I now have a phobia. Can I get a letter from a doctor to allow me to appear pro se(at civil co. collection)
Workers' Compensation Lawyer
If you are an individual in the lawsuit you can represent yourself without a doctor's note. If you are a corporation or other entity, you may be required to have an attorney. I have never heard of a doctor's note being used to allow a corporation to appear on their own, as the entity only has legal existence pursuant to statute.
The answers given are limited to the facts as given and presumed by the answer itself. Without seeing actual written documentation or having a conference to more fully explore the issues, this short answer has only limited application. Make sure to seek legal counsel and provide all documentation to get assistance in making informed legal choices. Bstein@dcfsz.com, 305 377 1505
Perhaps search for a lawyer you can trust. Pro se representation is difficult.
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There is an old saying "screw me once shame on you, screw me twice, shame on me" If you have 3 separate lawyers "screw you" then the first thing to examine is how you are selecting lawyers. I learned a loooong time ago that the primary cause for unhappy clients the feel they got screwed, is #1 money issues and and #2 unrealistic or unrealized expectations. By example, I have spoken with former clients of other lawyers that are upset "because the lawyer didnt do anything" , only to find that the issue was a dispute over paying the lawyer for the work and often poor communication between the parties added into the mix. In a similar vein, unrealistic expectations are often a conlfict point, again because of poor communication between lawyer and client. By example I interviewed a client some years ago, that was livid that his lawyer hadn't followed through with taking his case to trial, and "took his money" for nothing. After a brief investigation, it was revealed that for the $750.00 retainer, the lawyer actually filed a lawsuit, of whcih 500.00 was paid for filing fees and service, and several motions filed ta boot, a very very cheap price for the work done. The problem was, that the defendant then filed bankruptcy (hence the several motions) which imposed a "stay" on the case, and the lawyers letters to the client had been returned because the client moved and forgot to give laywer new address.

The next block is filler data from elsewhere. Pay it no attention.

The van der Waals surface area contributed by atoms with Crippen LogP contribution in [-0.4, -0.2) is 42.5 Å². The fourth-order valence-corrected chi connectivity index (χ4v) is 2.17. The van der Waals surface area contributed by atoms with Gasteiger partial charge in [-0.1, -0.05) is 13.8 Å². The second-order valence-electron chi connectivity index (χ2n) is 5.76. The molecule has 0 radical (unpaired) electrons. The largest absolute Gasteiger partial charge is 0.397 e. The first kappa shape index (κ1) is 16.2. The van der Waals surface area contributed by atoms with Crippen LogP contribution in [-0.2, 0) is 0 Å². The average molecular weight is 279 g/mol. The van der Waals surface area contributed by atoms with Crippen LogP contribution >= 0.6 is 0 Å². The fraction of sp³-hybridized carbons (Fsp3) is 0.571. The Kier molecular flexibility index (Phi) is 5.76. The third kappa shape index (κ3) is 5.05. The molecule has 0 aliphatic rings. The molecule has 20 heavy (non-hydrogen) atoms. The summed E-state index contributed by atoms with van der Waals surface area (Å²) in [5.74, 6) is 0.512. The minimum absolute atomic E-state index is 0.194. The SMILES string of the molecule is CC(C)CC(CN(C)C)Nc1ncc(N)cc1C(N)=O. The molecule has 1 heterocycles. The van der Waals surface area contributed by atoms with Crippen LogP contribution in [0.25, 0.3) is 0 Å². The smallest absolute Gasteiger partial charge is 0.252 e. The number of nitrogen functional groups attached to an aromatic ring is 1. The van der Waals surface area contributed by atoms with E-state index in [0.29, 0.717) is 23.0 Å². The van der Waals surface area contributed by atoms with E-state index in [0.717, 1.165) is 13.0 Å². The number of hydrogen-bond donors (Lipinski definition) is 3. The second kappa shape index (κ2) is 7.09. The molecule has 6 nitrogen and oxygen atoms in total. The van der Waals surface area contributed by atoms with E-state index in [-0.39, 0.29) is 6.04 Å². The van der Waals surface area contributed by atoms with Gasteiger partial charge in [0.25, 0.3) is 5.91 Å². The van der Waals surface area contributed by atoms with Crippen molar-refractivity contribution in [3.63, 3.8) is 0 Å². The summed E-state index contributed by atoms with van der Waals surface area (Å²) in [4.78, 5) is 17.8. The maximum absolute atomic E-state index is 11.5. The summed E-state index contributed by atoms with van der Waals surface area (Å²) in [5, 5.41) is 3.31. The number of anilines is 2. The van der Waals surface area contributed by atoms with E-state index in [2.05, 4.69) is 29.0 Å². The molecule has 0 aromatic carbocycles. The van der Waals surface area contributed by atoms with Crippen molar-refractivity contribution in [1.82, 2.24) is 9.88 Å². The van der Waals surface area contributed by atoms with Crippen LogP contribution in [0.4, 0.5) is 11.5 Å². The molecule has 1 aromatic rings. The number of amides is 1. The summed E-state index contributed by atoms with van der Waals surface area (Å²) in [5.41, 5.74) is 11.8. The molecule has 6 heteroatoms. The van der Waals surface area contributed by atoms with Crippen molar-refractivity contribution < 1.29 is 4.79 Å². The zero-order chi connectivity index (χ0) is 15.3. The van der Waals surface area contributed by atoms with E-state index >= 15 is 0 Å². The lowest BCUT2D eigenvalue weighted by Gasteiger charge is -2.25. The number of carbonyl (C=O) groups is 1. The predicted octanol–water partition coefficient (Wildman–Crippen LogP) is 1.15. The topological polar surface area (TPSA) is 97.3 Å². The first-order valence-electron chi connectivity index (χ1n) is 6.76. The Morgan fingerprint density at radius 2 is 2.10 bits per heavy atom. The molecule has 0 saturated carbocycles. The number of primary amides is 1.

All this stated, the answer is if you are individual, you can appear "pro se" representing yourself any time you choose. HOwever, remember the old adage that "a lawyer that represents himself has a fool for a client"